Literature; Predicted: ND

Do not release material and cleaning waters into the environment.   Incineration in accordance with laws.

Diatrizoatemeglumine
131-49-7
Gastrografin®

Radiology

ND

ND

MSDS; Literature; Predicted: ND

MSDS; Literature; Predicted: ND

MSDS; Literature; Predicted: ND

ND

Gadodiamide
131410-48-5
Omniscan ®

Radiology

3 (3,0,0)

Insignificant

MSDS; Literature; Predicted: ND

MSDS; Literature; Predicted: ND

MSDS; Literature; Predicted: ND

ND

Glycopyrrolate
596-51-0
Rubinol®

Ophtho

ND

ND

MSDS; Literature; Predicted: ND

MSDS; Literature; Predicted: ND

MSDS; Literature; Predicted: ND

ND

Ibuprofen
15687-27-1
Advil®

NSAID

2 (0,0,2)

Insignificant

MSDS: ND
Literature: Daphnia EC50 132.6 mg/L 48h  [104] EC50 31 mg/L 48h [105]; EC50 108 mg/L 48h [51] ; EC50 7.87 mg/L 21d [103]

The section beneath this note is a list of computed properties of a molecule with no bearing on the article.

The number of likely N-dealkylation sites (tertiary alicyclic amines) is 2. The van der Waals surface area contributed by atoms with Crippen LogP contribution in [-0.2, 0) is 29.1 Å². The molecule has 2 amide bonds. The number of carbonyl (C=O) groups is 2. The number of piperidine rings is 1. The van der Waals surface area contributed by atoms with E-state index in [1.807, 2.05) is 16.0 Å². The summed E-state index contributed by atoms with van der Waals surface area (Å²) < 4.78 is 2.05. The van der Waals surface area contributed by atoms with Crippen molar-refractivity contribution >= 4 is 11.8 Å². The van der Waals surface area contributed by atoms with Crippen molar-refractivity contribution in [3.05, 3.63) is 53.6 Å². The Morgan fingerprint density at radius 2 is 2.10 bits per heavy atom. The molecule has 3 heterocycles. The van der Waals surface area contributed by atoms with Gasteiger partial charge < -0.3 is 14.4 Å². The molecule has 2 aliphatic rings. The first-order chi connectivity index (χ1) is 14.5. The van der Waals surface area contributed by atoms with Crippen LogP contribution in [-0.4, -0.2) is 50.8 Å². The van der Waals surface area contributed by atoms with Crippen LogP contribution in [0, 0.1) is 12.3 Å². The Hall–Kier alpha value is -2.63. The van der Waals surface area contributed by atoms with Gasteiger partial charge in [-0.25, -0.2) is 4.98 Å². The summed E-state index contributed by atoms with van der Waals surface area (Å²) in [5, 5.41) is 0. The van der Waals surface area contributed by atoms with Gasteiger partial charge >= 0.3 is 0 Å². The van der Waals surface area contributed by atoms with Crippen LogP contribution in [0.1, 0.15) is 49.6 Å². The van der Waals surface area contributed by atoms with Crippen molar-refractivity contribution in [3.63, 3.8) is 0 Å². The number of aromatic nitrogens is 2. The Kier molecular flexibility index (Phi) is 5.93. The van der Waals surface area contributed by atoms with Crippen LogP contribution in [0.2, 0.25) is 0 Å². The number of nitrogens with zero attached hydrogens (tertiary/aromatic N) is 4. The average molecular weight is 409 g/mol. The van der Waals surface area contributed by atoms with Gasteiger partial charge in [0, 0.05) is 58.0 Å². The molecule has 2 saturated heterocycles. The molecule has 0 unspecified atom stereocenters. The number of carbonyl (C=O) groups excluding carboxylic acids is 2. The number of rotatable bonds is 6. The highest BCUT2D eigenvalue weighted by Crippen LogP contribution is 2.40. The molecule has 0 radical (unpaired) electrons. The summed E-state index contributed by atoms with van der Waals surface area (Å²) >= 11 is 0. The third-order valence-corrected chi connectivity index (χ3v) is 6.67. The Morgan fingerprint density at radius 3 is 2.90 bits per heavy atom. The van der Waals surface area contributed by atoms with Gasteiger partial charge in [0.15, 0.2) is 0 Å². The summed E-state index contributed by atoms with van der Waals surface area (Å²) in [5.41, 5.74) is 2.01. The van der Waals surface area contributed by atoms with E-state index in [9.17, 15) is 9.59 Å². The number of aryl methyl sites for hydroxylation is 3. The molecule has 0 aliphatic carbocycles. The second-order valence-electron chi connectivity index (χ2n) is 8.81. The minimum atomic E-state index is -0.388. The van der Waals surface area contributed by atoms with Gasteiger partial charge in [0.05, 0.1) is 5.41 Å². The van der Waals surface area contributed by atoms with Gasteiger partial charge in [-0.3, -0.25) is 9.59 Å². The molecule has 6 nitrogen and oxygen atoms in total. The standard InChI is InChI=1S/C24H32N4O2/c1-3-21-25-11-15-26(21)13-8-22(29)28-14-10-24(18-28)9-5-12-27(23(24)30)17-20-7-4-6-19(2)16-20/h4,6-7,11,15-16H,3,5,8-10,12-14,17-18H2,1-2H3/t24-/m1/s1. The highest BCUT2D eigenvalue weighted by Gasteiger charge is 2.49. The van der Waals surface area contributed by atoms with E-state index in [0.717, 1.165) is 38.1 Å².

Predicted: Daphnia or mysid shrimp EC50 or LC50 2.6 mg/L (Ecosar v0.99g); Daphnia chronic EC50 4.3 mg/L (Ecosar v0.99g).
WikiPharma:
Carcinus EC500.0007 mg/L 28d; Daphnia EC50 9.1 mg/L 48h; >100 mg/L 48h; LC50>100 mg/L 48h;Dreissenav EC50 0.4 mg/L; Hydraw EC50 1.7mg/L 96h ; 3.9 mg/L 96h; IC 503.9 mg/L 96h; LC50 22 mg/L 96h; PlanorbisxLC50 17 mg/L 48h.

MSDS: ND
Literature: OryziasqLC50 89 mg/L 96h [105].
Predicted: CyprinodonLC50 49 mg/L (Topkat v6.1); fish LC50 2.6 mg/L; 32 mg/L (Ecosar v0.99g); 4.2 mg/L (Oasis Forecast M v1.10); 5.3 mg/L (Aster); 8.2 mg/L (PNN); 0.0318 mg/L (Neutral Organics QSAR in Ecosar v0.99g).
WikiPharma:
Lepomisu LC50>100 mg/L 96h.

MSDS: ND
Literature: Pseudokirchneriella EC50 360 mg/L 96h [105]; DesmodesmusrEC50 315 mg/L 3d; LemnasEC50 22 mg/L 7d (Cleuvers 2003)
Predicted: Algae EC50 or LC50 2.6 mg/L (Ecosar v0.99g); algae chronic EC50 4.3 mg/L (Ecosar v0.99g).


WikiPharma: